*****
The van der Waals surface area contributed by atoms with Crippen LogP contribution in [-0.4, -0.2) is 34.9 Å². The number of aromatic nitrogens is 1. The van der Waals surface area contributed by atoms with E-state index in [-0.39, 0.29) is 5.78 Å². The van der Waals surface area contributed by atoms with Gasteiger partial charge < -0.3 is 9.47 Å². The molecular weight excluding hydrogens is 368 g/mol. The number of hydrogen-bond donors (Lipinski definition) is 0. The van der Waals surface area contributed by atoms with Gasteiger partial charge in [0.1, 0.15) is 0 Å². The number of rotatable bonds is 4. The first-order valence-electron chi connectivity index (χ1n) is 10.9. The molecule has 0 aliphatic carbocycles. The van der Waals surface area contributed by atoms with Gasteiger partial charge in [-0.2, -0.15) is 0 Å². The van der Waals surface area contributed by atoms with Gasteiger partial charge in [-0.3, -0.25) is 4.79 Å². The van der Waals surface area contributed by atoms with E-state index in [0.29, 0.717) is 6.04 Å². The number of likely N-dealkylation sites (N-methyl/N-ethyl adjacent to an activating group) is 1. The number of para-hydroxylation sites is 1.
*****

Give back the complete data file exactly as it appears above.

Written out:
The van der Waals surface area contributed by atoms with Crippen LogP contribution in [-0.4, -0.2) is 34.9 Å². The number of aromatic nitrogens is 1. The van der Waals surface area contributed by atoms with E-state index in [-0.39, 0.29) is 5.78 Å². The van der Waals surface area contributed by atoms with Gasteiger partial charge < -0.3 is 9.47 Å². The molecular weight excluding hydrogens is 368 g/mol. The number of hydrogen-bond donors (Lipinski definition) is 0. The van der Waals surface area contributed by atoms with Gasteiger partial charge in [0.1, 0.15) is 0 Å². The number of rotatable bonds is 4. The first-order valence-electron chi connectivity index (χ1n) is 10.9. The molecule has 0 aliphatic carbocycles. The van der Waals surface area contributed by atoms with Gasteiger partial charge in [-0.2, -0.15) is 0 Å². The van der Waals surface area contributed by atoms with Gasteiger partial charge in [-0.3, -0.25) is 4.79 Å². The van der Waals surface area contributed by atoms with E-state index in [0.29, 0.717) is 6.04 Å². The number of likely N-dealkylation sites (N-methyl/N-ethyl adjacent to an activating group) is 1. The number of para-hydroxylation sites is 1.